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The Propagation of Regional Recessions

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  • James D. Hamilton
  • Michael T. Owyang

Abstract

This paper develops a framework for inferring common Markov-switching components in a panel data set with large cross-section and time-series dimensions. We apply the framework to studying similarities and differences across U.S. states in the timing of business cycles. We hypothesize that there exists a small number of cluster designations, with individual states in a given cluster sharing certain business cycle characteristics. We find that although oil-producing and agricultural states can sometimes experience a separate recession from the rest of the United States, for the most part, differences across states appear to be a matter of timing, with some states entering recession or recovering before others.

Suggested Citation

  • James D. Hamilton & Michael T. Owyang, 2011. "The Propagation of Regional Recessions," NBER Working Papers 16657, National Bureau of Economic Research, Inc.
  • Handle: RePEc:nbr:nberwo:16657
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    References listed on IDEAS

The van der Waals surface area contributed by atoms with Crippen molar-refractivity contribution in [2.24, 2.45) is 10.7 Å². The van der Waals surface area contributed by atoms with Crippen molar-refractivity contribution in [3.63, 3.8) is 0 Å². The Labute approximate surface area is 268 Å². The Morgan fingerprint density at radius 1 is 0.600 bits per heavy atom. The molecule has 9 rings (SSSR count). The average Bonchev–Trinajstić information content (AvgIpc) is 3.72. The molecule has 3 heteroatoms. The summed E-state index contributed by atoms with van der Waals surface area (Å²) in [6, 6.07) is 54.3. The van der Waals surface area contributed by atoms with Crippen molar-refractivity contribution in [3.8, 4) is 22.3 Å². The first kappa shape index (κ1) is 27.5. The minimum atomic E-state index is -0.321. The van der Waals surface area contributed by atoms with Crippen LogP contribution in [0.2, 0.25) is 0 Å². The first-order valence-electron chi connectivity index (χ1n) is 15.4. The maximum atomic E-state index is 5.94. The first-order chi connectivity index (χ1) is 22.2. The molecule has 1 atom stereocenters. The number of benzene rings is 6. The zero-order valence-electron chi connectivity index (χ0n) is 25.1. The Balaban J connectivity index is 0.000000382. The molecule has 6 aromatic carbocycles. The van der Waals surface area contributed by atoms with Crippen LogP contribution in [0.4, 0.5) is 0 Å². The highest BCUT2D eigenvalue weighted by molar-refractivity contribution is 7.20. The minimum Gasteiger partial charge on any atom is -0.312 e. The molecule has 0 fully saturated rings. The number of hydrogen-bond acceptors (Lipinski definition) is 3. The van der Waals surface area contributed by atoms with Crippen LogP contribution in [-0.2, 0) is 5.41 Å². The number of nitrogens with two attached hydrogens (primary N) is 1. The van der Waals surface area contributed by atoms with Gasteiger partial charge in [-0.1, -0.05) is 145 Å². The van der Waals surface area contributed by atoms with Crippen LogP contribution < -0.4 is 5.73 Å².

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    1. Owyang, Michael T. & Piger, Jeremy M. & Wall, Howard J. & Wheeler, Christopher H., 2008. "The economic performance of cities: A Markov-switching approach," Journal of Urban Economics, Elsevier, vol. 64(3), pages 538-550, November.
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    3. James D. Hamilton, 2005. "What's real about the business cycle?," Review, Federal Reserve Bank of St. Louis, issue Jul, pages 435-452.
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    7. Arthur F. Burns & Wesley C. Mitchell, 1946. "Measuring Business Cycles," NBER Books, National Bureau of Economic Research, Inc, number burn46-1.
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    14. Sylvia Kaufmann, 2010. "Dating and forecasting turning points by Bayesian clustering with dynamic structure: a suggestion with an application to Austrian data," Journal of Applied Econometrics, John Wiley & Sons, Ltd., vol. 25(2), pages 309-344.
    15. Carlino, Gerald A. & DeFina, Robert H., 2004. "How strong is co-movement in employment over the business cycle? Evidence from state/sector data," Journal of Urban Economics, Elsevier, vol. 55(2), pages 298-315, March.
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    More about this item

    JEL classification:

    • E32 - Macroeconomics and Monetary Economics - - Prices, Business Fluctuations, and Cycles - - - Business Fluctuations; Cycles

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